Bring Down the Shout in Family Conflict


by Marcia Zarley Taylor,  DTN Executive Editor


I recently asked Lance Woodbury, DTN's family business columnist and a trained mediator, about some methods to “bring down the shout” between family members.

Woodbury: Marcia, there are a few techniques that help prevent conflict in the family business. Of course, open communication and listening skills often get mentioned, but I want to offer a few others for readers to consider:

1. Discuss expectations of one another. Due to the long-term relationships and informal communication patterns of family members, lots of important things are assumed. For example, a son or daughter who returned earlier may assume that he or she will inherit or have the chance to buy a greater portion of the business. But a parent might assume that because both children are family and both are involved in the business, they each should have an equal share.

Another example lies in performance evaluations. Most non-family businesses have some sort of evaluation system, even of owners or partners or leaders in the business. But do family business members in your family business evaluate one another? The evaluative process is not only important for the feedback it provides (which is often lacking in a family enterprise), but also because it helps to clarify what people expect of one another and openly discuss whether those expectations are being met.

In a non-family business, these kind of issues would generally be on the table, but because of the sensitivity around family relationships and what is appropriate to discuss, many families don’t have the conversation until plans have been developed, long-term performance judgments have been made and assumptions are built. I know it is hard, but family members have to be willing to talk about what they expect of one another. Better to find out early if performance and transitions are going as planned, then to get several years down the road and be highly frustrated.

2. Focus on the result, not the method. Especially in transitions between generations, how something gets done can become a source of conflict. The senior generation learned by trial and error and found the optimal way to accomplish a task. Surely, they think, the younger generation shouldn’t repeat those mistakes!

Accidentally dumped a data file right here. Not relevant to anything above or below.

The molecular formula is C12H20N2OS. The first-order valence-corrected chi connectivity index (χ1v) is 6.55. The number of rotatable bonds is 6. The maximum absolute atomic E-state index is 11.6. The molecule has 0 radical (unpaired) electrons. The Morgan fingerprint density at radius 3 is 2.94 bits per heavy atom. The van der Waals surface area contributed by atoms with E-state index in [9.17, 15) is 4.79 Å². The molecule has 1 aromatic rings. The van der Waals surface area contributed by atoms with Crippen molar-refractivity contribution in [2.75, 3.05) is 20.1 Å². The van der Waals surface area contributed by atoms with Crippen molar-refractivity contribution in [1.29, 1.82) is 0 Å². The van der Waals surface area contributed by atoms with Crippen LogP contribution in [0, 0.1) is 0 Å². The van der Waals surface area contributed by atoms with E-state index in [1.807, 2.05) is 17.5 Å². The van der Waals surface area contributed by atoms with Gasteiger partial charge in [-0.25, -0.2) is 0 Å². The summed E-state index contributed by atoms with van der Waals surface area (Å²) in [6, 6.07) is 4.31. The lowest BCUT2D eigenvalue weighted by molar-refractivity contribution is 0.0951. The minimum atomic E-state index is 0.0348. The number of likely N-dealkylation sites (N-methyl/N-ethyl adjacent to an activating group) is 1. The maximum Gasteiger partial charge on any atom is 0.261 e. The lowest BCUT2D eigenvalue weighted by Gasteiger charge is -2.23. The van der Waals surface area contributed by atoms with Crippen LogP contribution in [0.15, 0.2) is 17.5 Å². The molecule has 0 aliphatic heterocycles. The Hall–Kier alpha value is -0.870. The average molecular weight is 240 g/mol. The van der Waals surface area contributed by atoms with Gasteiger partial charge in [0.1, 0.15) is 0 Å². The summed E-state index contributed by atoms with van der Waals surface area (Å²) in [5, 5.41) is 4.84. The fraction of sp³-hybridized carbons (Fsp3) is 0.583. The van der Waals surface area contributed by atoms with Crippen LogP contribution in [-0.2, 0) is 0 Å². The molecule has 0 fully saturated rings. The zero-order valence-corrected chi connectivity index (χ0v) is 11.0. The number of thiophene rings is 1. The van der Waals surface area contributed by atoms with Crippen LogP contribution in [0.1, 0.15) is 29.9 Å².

But the younger generation may have a different way of accomplishing the task. They may encounter the same mistakes of their seniors, which will still provide good learning, or they may get it done in a totally different way. The question is not whether they did it the way you did it – the question is whether they got it done to an acceptable standard and learned from the process. In other words, you have to be willing to switch from a metric of “here’s how I did it” to “here’s what we got done.”

3. Err on the side of discussion and inclusion. Due to the lack of participation, knowledge, and experience of in-laws or family members off the farm, it can feel painfully slow to include those folks in conversations. And you shouldn’t need to necessarily include them in daily on-farm decision-making.

But long term discussions about ownership, entity structure, roles and finances warrant inclusion, if for no other reason than to gain some buy-in of changes in the future. One of my recommendations is to include anyone who can throw a wrench in your plans, so that you know exactly what you are up against and can work on strategies to avoid painful and costly conflict down the road. In other words, consider acts of slowing down and getting people involved not a cost, but an investment in future alignment of shareholders and family members.

I wish there was a silver bullet for conflict prevention, but talking about expectations, results and inclusion are really the keys to long-term family harmony.



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